Adolf Hitler: leader of the Nazi Party, orchestrator of WWII and the Holocaust, dictator behind the death of 6 million Jewish lives. What about this tyrant should earn recognition in a middle school classroom?

The positive connotations of “strong leadership qualities” were completely abandoned when Tabitha Barry, a seventh-grade history teacher at Carmel Valley Middle School, used the term to defend herself against complaints from parents after displaying a poster with a picture of Hitler amongst other historical figures in her classroom.

“I felt uncomfortable, upset and hurt to see such a horrific figure be idolized and treated as an exemplary individual by a teacher,” Jewish student Rebecca Golts (12) said

What is alarming and could potentially be dangerous is the fact the poster was presented to an impressionable audience who may not fully understand the different facets of history: a class of seventh graders.

It is concerning how easy it would be for a middle school student to mindlessly group two very different types of leaders as one when viewing a photograph of Hitler within the context of other positively influential faces. For example, it would be more than problematic for a student to consider Hitler, a genocidal totalitarian, as part of the same category as a leader like Martin Luther King Jr. or Mahatma Gandhi.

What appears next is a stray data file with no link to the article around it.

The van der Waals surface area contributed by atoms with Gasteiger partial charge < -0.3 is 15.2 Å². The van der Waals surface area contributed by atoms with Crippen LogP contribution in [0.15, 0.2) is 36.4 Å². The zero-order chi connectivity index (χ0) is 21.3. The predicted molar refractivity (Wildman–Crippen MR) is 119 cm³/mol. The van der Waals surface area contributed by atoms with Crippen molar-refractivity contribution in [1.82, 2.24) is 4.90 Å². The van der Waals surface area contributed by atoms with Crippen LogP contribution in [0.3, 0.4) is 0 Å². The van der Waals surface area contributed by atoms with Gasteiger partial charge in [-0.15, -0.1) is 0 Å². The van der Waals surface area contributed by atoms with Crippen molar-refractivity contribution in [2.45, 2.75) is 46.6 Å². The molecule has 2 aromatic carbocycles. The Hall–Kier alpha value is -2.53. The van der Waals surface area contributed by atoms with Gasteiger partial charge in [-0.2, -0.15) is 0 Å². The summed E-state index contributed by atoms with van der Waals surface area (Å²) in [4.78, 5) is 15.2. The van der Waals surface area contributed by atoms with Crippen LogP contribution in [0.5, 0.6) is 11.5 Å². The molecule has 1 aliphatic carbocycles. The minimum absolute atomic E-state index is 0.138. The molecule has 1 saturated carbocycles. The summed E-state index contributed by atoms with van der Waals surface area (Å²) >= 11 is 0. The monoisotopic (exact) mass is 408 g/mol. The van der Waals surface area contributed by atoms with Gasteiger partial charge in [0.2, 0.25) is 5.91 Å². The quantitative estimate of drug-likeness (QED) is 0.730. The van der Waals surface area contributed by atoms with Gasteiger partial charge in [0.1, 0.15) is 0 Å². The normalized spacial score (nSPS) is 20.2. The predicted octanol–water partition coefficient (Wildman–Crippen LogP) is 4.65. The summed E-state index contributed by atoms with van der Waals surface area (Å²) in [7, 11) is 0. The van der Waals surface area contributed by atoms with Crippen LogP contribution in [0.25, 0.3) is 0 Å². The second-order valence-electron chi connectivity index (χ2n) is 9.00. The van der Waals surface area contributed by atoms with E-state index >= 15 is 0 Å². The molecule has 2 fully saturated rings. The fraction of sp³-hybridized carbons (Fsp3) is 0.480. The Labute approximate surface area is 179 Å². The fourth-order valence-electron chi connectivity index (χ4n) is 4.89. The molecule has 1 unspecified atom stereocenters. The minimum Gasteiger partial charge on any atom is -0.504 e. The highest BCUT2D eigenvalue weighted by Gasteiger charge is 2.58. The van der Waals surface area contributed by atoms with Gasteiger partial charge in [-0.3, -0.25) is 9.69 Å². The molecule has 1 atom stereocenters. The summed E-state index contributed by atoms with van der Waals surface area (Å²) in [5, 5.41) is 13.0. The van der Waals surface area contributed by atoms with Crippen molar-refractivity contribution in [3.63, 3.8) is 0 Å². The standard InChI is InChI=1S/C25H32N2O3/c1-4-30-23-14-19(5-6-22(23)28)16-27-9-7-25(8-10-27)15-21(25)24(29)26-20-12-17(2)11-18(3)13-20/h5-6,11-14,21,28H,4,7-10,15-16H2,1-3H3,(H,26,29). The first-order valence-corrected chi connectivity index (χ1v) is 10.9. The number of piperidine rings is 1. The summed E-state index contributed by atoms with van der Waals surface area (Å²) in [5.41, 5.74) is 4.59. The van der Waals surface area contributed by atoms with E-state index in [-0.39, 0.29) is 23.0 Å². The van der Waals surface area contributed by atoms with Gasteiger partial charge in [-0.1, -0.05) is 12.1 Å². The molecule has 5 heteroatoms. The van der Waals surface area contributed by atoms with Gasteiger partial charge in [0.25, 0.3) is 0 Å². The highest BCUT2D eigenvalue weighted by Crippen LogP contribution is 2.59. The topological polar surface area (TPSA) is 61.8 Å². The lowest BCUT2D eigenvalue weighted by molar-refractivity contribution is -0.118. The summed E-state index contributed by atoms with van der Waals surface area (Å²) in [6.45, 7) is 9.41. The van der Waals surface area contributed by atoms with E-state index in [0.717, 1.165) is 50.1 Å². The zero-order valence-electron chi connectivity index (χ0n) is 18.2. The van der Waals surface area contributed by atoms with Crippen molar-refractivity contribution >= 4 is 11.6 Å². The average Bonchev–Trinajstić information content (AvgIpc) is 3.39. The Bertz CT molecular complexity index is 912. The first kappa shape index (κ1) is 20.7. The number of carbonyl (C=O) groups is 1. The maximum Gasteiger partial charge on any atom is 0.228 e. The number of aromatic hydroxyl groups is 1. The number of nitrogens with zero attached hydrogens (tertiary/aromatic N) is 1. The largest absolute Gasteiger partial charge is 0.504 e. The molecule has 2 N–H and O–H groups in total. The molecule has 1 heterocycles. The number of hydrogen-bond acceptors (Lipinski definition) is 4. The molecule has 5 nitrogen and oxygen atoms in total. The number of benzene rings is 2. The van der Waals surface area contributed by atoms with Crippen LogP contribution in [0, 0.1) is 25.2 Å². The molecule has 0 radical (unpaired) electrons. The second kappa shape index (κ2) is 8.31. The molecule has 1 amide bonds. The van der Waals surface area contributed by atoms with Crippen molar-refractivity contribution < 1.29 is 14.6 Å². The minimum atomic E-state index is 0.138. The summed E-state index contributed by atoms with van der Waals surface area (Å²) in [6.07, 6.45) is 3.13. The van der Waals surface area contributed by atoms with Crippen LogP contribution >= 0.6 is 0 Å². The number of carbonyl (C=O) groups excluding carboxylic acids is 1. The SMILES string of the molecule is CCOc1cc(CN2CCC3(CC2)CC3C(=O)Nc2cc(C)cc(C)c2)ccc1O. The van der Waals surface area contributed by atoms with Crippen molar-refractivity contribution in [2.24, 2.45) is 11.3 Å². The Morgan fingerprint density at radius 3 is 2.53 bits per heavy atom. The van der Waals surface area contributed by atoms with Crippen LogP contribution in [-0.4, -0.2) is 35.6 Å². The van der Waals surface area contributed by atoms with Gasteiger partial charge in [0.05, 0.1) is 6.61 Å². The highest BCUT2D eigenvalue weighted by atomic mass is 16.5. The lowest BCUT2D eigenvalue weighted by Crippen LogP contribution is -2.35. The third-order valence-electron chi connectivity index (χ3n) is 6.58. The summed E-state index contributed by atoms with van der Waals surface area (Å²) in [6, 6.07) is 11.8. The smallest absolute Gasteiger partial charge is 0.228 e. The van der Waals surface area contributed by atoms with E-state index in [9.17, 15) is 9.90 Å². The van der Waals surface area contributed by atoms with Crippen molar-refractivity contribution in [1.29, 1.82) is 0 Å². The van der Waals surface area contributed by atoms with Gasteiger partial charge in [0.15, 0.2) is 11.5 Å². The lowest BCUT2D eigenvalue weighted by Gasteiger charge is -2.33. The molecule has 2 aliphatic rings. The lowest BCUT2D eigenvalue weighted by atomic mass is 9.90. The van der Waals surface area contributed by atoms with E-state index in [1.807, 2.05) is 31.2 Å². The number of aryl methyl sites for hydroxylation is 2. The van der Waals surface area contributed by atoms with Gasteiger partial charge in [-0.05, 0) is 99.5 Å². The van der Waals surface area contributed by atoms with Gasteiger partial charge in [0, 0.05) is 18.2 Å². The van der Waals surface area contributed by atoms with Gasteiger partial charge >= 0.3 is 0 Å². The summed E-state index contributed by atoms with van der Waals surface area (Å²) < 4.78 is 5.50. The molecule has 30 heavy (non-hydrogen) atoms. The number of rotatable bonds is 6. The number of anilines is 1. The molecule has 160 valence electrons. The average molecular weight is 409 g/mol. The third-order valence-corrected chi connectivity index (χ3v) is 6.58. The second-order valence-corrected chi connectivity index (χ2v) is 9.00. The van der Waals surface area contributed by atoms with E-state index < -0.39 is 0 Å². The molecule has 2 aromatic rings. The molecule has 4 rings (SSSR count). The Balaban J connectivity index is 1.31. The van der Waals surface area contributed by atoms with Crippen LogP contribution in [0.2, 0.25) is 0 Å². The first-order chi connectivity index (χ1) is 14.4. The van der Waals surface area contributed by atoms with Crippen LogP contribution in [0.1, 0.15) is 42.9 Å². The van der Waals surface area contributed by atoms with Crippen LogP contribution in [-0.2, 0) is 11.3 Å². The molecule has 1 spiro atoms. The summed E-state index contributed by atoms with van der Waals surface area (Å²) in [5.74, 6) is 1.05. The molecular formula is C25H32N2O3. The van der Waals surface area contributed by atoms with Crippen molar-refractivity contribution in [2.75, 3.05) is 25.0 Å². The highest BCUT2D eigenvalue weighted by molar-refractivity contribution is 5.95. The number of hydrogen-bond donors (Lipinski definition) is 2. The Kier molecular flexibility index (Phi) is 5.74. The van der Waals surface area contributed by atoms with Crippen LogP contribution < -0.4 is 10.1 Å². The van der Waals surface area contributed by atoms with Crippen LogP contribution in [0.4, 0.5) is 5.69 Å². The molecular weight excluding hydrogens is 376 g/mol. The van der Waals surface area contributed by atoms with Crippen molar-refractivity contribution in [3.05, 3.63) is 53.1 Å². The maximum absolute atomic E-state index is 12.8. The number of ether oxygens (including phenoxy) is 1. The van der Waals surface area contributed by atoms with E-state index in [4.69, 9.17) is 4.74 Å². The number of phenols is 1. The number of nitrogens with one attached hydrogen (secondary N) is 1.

Those who believe that Barry’s actions are justified argue in the name of comprehensive learning: providing students with examples of historical leaders with different forms of influence, both positive and negative. In Barry’s classroom, Hitler was placed next to Winston Churchill, Martin Luther King Jr., Eleanor Roosevelt and other commendable figures.

However, the sole portrait of Hitler among these admirable historical leaders does not serve as a diversification of influential figures and only works to inadvertently glamorize his character. If she intended to depict prominent figures in all contexts, Barry should have displayed other unconventional individuals of influence like Mao
Zedong, Charlemagne, Genghis Khan or Julius Caesar on the poster board.

Displaying a photo of Hitler in a classroom is alarming now, especially given the antisemitic behavior that has plagued SDUHSD schools in
recent years. Just this past year, swastikas were found graffitied in a bathroom at TPHS. Placing a photo of Hitler so prominently in the classroom could trigger further antisemitic behavior from middle schoolers who may not fully understand the gross nature of the atrocities he committed.

Considering the emphasis SDUHSD places on diversity, equity and inclusion, it is the responsibility of those in positions of power, like administrators at CVMS, to make sure that all students feel comfortable in their classroom environment. Teachers should avoid showing tyrannical historical figures like Hitler, no matter their form of influence.

This incident at CVMS has not been the first and will definitely not be the last until we all agree upon this inherent truth: Hitler, among other brutally contentious leaders, should not be displayed in the classrooms of younger, impressionable children.